Here, twice-transcribed (book-notebook-blog), is another passage from Walter Benjamin’s “One-Way Street.” Page numbers refer to the Selected Writings, vol. 1.
“Je ne passe jamais devant un fetiche de bois, un Bouddha dore, une idole mexicaine sans me dire: c’est peut-etre le vrai dieu.” [“I never pass by a wooden fetish, a gilded Buddha, a Mexican idol without reflecting: perhaps it is the true God.”] — Charles Baudelaire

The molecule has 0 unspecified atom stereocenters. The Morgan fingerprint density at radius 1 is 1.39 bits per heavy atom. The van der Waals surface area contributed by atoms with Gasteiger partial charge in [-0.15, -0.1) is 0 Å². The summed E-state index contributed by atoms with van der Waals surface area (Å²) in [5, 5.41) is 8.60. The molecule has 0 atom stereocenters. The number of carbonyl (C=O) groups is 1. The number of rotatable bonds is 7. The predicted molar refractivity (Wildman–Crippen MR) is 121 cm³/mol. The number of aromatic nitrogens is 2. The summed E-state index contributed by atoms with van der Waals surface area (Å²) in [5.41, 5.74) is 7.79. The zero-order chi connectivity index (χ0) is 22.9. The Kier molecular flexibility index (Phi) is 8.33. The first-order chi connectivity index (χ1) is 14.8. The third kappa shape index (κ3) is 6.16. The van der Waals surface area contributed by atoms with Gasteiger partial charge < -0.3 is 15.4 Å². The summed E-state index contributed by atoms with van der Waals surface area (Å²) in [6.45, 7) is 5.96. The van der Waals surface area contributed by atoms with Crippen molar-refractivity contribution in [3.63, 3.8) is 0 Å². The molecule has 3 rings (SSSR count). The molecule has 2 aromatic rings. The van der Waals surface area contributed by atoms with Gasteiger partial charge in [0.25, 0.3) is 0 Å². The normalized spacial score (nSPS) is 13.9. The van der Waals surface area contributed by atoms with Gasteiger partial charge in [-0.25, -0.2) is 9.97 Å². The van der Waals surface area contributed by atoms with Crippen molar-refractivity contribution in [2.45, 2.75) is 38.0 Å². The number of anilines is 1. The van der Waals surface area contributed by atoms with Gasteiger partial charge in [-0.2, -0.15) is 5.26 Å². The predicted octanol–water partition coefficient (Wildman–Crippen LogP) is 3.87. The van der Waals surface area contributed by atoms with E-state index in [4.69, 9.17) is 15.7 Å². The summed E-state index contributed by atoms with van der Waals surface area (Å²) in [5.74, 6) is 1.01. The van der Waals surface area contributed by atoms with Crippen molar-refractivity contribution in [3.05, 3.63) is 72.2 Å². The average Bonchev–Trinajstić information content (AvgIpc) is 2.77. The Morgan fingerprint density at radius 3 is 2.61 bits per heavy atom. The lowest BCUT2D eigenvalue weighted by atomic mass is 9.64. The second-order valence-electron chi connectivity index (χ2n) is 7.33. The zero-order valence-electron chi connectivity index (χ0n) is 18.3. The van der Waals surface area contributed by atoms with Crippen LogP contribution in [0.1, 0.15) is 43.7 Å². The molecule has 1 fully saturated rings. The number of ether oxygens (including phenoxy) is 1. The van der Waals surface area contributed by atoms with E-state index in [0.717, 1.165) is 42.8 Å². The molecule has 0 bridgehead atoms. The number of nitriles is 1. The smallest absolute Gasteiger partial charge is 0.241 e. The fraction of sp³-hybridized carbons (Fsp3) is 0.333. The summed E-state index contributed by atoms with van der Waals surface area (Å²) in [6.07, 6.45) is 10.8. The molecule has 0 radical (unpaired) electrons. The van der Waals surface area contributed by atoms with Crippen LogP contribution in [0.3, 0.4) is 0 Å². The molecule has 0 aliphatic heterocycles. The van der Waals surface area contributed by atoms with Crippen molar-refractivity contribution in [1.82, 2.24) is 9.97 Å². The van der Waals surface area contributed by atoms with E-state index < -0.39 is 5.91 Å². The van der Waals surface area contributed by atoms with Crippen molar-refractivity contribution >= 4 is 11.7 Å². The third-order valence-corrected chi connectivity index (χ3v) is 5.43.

I dreamed I was a member of an exploring party in Mexico. After crossing a high, primeval jungle we came upon a system of above-ground caves in the mountains. Here, a religious order had survived from the time of the first missionaries till now, its monks continuing the work of conversion among the natives. In an immense central grotto with a gothically pointed roof, mass was celebrated according to the most ancient rites. We joined the ceremony and witnessed its climax: toward a wooden bust of God the Father, fixed high on a wall of the cave, a priest raised a Mexican fetish. At this, the divine head turned thrice in denial from right to left.